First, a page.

I assume that no further explanation is necessary for showing that racism is a form of oppression that must be opposed by feminists. If this needs more explanation, please let me know in the comments.

Class-ism may require a bit explanation. Class-ism is discrimination against the poor (or the rich, so we could discuss that at a later date). I think my post on economic inequality explains the necessity of opposing social structures that perpetuate historic differences in access to resources. Again, if this needs more explanation, let me know in the comments.

Hetero-sexism may also require some more explanation. Hetero-sexism is discrimination against anyone who does not meet society's expectation of establishing heterosexual and monogamous romantic relationships. Heteronormativity is another important term that points to the way that society is built on and structured by this heterosexual expectation. So, feminists acknowledge that these expectations and this structure of society oppresses people, and that they therefore must be opposed. For example, a Black lesbian woman will never be fully liberated until Black people, lesbians, and women (and we might say all humans or even all life forms) are liberated (re: seen as equal in worth, given equal access to resources, treated with dignity, and encouraged to flourish). The topic of hetero-sexism may deserve its own post, so if you would like me to say more about this, again please let me know.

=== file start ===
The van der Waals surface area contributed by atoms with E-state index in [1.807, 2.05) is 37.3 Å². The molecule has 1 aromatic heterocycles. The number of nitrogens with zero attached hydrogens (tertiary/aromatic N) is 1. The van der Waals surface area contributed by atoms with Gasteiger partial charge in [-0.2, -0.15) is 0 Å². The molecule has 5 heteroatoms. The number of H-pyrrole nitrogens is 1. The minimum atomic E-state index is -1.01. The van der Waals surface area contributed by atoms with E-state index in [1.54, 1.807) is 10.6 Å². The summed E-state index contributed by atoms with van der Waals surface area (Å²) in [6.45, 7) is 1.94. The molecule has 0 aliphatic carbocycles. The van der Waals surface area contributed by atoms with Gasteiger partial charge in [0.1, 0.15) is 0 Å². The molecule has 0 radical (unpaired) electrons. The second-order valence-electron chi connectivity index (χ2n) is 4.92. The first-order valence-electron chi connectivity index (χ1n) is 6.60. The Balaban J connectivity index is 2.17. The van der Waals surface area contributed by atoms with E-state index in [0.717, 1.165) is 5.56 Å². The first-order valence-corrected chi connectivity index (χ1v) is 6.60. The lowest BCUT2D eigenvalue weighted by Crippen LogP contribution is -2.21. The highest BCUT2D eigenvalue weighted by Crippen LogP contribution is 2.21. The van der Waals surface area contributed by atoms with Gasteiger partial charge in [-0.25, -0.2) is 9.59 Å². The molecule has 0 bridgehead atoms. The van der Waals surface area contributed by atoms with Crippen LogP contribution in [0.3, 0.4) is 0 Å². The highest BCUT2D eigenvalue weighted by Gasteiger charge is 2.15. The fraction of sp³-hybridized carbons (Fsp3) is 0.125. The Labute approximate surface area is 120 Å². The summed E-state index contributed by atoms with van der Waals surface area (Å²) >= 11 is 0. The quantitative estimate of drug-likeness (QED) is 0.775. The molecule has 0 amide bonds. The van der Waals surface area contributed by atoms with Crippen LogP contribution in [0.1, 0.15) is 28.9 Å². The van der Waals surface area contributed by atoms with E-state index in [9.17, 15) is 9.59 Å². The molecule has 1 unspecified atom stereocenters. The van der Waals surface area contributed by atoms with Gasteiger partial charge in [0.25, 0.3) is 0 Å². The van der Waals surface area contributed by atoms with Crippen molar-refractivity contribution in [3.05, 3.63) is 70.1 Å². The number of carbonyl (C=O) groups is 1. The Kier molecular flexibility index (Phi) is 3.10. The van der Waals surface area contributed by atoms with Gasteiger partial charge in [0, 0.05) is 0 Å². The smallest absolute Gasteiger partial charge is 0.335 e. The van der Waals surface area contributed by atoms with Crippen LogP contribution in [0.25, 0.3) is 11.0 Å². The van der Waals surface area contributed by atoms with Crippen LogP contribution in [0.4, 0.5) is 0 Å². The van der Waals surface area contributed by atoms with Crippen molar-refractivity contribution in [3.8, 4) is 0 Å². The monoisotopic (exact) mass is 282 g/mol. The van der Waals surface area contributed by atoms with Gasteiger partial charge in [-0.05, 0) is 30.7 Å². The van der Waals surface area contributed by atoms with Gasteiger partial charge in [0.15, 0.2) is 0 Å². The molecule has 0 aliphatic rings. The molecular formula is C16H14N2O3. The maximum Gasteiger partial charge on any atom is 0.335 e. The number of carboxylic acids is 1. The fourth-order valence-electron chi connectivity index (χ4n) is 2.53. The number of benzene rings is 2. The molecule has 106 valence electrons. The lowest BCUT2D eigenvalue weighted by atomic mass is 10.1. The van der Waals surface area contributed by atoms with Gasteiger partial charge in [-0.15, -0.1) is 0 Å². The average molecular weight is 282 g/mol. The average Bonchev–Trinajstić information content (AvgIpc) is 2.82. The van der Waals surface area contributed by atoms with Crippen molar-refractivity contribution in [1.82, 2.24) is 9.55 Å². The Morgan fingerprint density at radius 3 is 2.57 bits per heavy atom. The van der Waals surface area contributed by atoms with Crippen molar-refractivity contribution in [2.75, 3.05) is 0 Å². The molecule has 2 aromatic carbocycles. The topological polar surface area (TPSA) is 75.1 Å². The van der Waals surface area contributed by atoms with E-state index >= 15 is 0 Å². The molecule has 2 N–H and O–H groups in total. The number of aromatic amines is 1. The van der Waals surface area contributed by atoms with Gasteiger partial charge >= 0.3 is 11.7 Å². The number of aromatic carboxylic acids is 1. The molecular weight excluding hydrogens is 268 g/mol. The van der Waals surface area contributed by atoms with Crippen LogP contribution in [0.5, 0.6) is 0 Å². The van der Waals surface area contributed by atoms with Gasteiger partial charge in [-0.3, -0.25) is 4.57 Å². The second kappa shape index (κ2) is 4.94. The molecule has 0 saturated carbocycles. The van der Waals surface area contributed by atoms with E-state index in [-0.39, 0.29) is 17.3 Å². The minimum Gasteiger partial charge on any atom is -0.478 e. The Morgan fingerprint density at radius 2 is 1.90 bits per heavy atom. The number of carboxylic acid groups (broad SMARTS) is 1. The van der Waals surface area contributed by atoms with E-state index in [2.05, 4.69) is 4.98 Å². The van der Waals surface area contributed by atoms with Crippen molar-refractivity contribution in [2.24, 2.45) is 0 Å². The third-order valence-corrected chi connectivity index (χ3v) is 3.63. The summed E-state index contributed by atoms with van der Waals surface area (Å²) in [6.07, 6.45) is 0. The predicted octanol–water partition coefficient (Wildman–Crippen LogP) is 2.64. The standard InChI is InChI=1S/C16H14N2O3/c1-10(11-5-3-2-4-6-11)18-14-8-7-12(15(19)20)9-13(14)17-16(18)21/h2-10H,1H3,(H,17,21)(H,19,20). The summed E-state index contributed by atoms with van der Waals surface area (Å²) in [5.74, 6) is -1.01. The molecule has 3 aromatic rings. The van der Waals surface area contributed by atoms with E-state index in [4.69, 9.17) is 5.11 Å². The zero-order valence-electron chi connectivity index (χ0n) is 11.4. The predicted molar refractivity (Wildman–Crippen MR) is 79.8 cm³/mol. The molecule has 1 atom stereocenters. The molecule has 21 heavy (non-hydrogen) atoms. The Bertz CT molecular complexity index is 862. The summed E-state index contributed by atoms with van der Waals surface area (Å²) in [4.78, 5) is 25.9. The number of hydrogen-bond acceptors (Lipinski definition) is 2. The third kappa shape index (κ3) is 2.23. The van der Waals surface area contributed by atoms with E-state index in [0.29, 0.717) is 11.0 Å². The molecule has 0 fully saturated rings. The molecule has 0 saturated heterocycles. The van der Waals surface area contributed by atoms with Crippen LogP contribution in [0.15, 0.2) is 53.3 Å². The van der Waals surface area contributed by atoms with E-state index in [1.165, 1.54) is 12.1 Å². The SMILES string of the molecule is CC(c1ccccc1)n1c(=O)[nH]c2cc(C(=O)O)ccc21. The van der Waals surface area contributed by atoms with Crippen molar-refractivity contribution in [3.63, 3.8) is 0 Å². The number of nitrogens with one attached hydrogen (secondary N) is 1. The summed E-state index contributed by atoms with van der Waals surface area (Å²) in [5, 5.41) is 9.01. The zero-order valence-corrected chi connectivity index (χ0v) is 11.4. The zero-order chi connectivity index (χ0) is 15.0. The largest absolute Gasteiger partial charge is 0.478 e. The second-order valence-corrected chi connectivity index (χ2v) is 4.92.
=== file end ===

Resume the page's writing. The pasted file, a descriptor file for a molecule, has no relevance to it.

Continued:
As always, thanks for reading.... and please let me know your thoughts:

Does this help clarify why feminists are concerned about these other forms of oppression? Did you understand the problems with the additive approach to multiple oppressions? Any other thoughts on these topics?